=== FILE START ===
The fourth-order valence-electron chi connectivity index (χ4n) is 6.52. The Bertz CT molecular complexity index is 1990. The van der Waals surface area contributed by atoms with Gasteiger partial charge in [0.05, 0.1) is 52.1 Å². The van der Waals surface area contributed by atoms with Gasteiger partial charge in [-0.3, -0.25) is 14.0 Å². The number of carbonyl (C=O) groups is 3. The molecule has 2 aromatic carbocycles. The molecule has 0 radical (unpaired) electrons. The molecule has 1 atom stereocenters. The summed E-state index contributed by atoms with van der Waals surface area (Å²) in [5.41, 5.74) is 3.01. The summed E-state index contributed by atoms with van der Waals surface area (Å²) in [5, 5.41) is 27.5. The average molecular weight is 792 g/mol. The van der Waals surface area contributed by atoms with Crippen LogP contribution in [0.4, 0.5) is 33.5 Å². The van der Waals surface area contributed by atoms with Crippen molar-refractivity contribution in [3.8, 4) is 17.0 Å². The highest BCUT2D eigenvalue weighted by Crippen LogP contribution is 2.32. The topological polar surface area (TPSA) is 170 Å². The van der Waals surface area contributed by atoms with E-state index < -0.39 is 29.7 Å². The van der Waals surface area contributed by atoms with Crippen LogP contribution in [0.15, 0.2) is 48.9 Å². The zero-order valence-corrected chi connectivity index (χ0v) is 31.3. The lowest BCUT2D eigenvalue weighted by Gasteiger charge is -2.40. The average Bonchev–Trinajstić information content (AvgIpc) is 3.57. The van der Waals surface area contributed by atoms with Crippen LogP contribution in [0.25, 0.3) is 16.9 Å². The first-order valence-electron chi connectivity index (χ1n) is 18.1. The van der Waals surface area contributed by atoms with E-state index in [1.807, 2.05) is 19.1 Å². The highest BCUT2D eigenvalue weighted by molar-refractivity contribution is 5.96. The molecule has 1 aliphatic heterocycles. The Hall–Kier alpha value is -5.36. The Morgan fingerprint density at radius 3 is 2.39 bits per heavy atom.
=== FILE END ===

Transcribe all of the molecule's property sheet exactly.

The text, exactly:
The fourth-order valence-electron chi connectivity index (χ4n) is 6.52. The Bertz CT molecular complexity index is 1990. The van der Waals surface area contributed by atoms with Gasteiger partial charge in [0.05, 0.1) is 52.1 Å². The van der Waals surface area contributed by atoms with Gasteiger partial charge in [-0.3, -0.25) is 14.0 Å². The number of carbonyl (C=O) groups is 3. The molecule has 2 aromatic carbocycles. The molecule has 0 radical (unpaired) electrons. The molecule has 1 atom stereocenters. The summed E-state index contributed by atoms with van der Waals surface area (Å²) in [5.41, 5.74) is 3.01. The summed E-state index contributed by atoms with van der Waals surface area (Å²) in [5, 5.41) is 27.5. The average molecular weight is 792 g/mol. The van der Waals surface area contributed by atoms with Crippen LogP contribution in [0.4, 0.5) is 33.5 Å². The van der Waals surface area contributed by atoms with Crippen molar-refractivity contribution in [3.8, 4) is 17.0 Å². The highest BCUT2D eigenvalue weighted by Crippen LogP contribution is 2.32. The topological polar surface area (TPSA) is 170 Å². The van der Waals surface area contributed by atoms with E-state index < -0.39 is 29.7 Å². The van der Waals surface area contributed by atoms with Crippen LogP contribution in [0.15, 0.2) is 48.9 Å². The zero-order valence-corrected chi connectivity index (χ0v) is 31.3. The lowest BCUT2D eigenvalue weighted by Gasteiger charge is -2.40. The average Bonchev–Trinajstić information content (AvgIpc) is 3.57. The van der Waals surface area contributed by atoms with Crippen LogP contribution in [0.25, 0.3) is 16.9 Å². The first-order valence-electron chi connectivity index (χ1n) is 18.1. The van der Waals surface area contributed by atoms with E-state index in [1.807, 2.05) is 19.1 Å². The highest BCUT2D eigenvalue weighted by molar-refractivity contribution is 5.96. The molecule has 1 aliphatic heterocycles. The Hall–Kier alpha value is -5.36. The Morgan fingerprint density at radius 3 is 2.39 bits per heavy atom.